The strategy has worked -- but perhaps all too well. It has taken on a life of its own and triggered an embarrassing wave of general anti-Muslim prejudice in the United States, stretching noticeably beyond anything felt immediately after the bombings themselves. Among the uglier manifestations: a stabbing, an arson attempt, vandalizations, etc. This sort of thing exceeds anything that could plausibly pay a dividend to Republicans in November. But to stop it, they -- and most especially former President George W. Bush, whose silence has become increasingly audible -- would have had to do what they have been trying to provoke Obama into doing: they would have had to stand up for American Muslims. That would be good for the country, of course, both at home and abroad, and good for the world, emphatically including Australia. However, it would go exactly counter to the Republican electoral strategy. And in case you haven't noticed, nothing of the sort has happened. Indeed, the latest baroque wrinkle has been one perennial Republican hopeful's "discovery" that Obama is comprehensible only in terms of Kenyan postcolonial radicalism. (Tell me another one just like the other one....)

In any case, the terminal spinout of the strategy may have come when a Florida pastor announced a public burning of the Quran on September 11. This Quran-burning abomination became a major international scandal, so undermining American security and military strategy in Afghanistan that Gen. David Petraeus, commander of U.S. forces there, denounced it and Secretary of Defense Robert Gates phoned the pastor personally to persuade him to call it off.

The pastor finally did call it off, but the damage had been done. In the pursuit of domestic electoral advantage, the right wing had lent substantial new credibility to the claim that the United States was at war with Islam, undermined the U.S. effort to stabilize Afghanistan, and strengthened the opposition facing the fragile U.S.-backed government in Iraq. President Obama had failed to rise to the occasion with a speech remotely comparable to his 2008 speech on race relations. His modest remarks on the anniversary of September 11 were appropriate but, in context, seemed almost literally the least he could do. Most regrettably, perhaps, the visionary plans he had announced so boldly late in 2007 to lay to rest the damaging belief that the United States was at war with Islam now seemed lost forever. And that loss matters to Australia scarcely less than it does to America.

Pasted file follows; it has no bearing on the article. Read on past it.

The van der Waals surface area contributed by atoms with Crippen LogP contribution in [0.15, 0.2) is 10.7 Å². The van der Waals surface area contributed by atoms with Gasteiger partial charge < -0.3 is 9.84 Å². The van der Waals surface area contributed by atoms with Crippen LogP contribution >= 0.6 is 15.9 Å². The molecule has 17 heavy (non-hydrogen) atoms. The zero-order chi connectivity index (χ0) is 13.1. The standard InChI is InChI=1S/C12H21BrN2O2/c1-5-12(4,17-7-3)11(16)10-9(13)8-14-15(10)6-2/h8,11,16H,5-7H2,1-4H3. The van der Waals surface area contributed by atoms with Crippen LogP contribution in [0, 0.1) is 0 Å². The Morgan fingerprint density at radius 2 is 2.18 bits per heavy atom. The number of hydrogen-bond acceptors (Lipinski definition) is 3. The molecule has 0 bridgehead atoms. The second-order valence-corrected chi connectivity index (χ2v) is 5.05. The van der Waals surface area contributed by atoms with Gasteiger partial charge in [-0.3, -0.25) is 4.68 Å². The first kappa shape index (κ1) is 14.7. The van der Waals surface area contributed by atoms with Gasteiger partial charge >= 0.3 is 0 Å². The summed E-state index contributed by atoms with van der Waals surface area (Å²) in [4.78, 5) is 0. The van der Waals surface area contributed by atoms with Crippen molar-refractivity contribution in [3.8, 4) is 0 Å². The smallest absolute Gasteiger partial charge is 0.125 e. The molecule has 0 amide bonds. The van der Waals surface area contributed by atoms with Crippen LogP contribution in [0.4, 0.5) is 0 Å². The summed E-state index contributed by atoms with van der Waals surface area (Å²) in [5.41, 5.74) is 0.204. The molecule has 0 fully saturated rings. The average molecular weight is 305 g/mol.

After the 2001 attacks, then-President George W. Bush had declared quite plainly that the United States was not at war with Islam. However, his language thereafter, especially "Global War on Terror," when clearly only Muslim-sponsored terrorism was in view, had an alienating and offensively incriminating effect on Muslims around the world. After the unwarranted U.S. invasion of Iraq, the notion took hold quite powerfully and widely that the United States was indeed at war with Islam. Approaching the 2008 election, then-Senator Barack Obama's descent from a Kenyan father of ostensibly Muslim culture and his boyhood in Indonesia with his mother and an Indonesian Muslim stepfather seemed, a priori, unique assets for a historic new departure.

Some of you may have dipped into Obama's The Audacity of Hope, in which so much is said of Indonesia. Imagine the potential benefits for Australia of a significant rapprochement between the United States, the most powerful country in the West, and Indonesia, the largest country in the Muslim world, a functioning democracy, and your largest near neighbor. Sadly, Obama's opponents have turned his potential diplomatic assets into electoral liabilities and, in the current electoral campaign, have shown themselves willing to undermine their country's foreign policy and even our armed forces' battlefield security for short-term political gain.

And it may yet be, when all the dust has settled, that they will not have procured even that. The ugly picture of the United States that Americans have been gazing at over the past two weeks or so has had a Republican more than a Democratic frame. American voters, come November, may recoil from it more than the punditry is currently prepared to believe. We'll find out soon enough, and with the election behind us, the "Ground Zero Mosque" circus will quietly leave media town. The center will be built, but Rupert Murdoch will no longer find it worth demonizing. What will matter for a longer time, alas, will be the unseen collateral damage to a deeply needed detente in the war that never was.